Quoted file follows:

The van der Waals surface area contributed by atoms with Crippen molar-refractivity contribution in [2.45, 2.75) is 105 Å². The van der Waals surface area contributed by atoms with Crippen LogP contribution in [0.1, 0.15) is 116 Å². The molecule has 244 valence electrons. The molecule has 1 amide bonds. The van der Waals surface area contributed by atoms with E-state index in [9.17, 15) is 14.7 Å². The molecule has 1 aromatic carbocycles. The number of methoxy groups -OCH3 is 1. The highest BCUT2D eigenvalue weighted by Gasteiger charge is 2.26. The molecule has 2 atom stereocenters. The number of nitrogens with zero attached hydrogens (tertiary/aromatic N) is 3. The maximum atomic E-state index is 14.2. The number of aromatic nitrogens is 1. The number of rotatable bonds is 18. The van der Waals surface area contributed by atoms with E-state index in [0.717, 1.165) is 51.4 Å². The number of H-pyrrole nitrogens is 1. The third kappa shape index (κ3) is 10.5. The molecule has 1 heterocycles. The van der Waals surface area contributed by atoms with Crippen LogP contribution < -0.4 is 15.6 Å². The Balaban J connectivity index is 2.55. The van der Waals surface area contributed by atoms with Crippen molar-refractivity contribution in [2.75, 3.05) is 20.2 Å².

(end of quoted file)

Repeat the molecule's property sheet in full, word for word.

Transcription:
The van der Waals surface area contributed by atoms with Crippen molar-refractivity contribution in [2.45, 2.75) is 105 Å². The van der Waals surface area contributed by atoms with Crippen LogP contribution in [0.1, 0.15) is 116 Å². The molecule has 244 valence electrons. The molecule has 1 amide bonds. The van der Waals surface area contributed by atoms with E-state index in [9.17, 15) is 14.7 Å². The molecule has 1 aromatic carbocycles. The number of methoxy groups -OCH3 is 1. The highest BCUT2D eigenvalue weighted by Gasteiger charge is 2.26. The molecule has 2 atom stereocenters. The number of nitrogens with zero attached hydrogens (tertiary/aromatic N) is 3. The maximum atomic E-state index is 14.2. The number of aromatic nitrogens is 1. The number of rotatable bonds is 18. The van der Waals surface area contributed by atoms with E-state index in [0.717, 1.165) is 51.4 Å². The number of H-pyrrole nitrogens is 1. The third kappa shape index (κ3) is 10.5. The molecule has 1 heterocycles. The van der Waals surface area contributed by atoms with Crippen LogP contribution < -0.4 is 15.6 Å². The Balaban J connectivity index is 2.55. The van der Waals surface area contributed by atoms with Crippen molar-refractivity contribution in [2.75, 3.05) is 20.2 Å².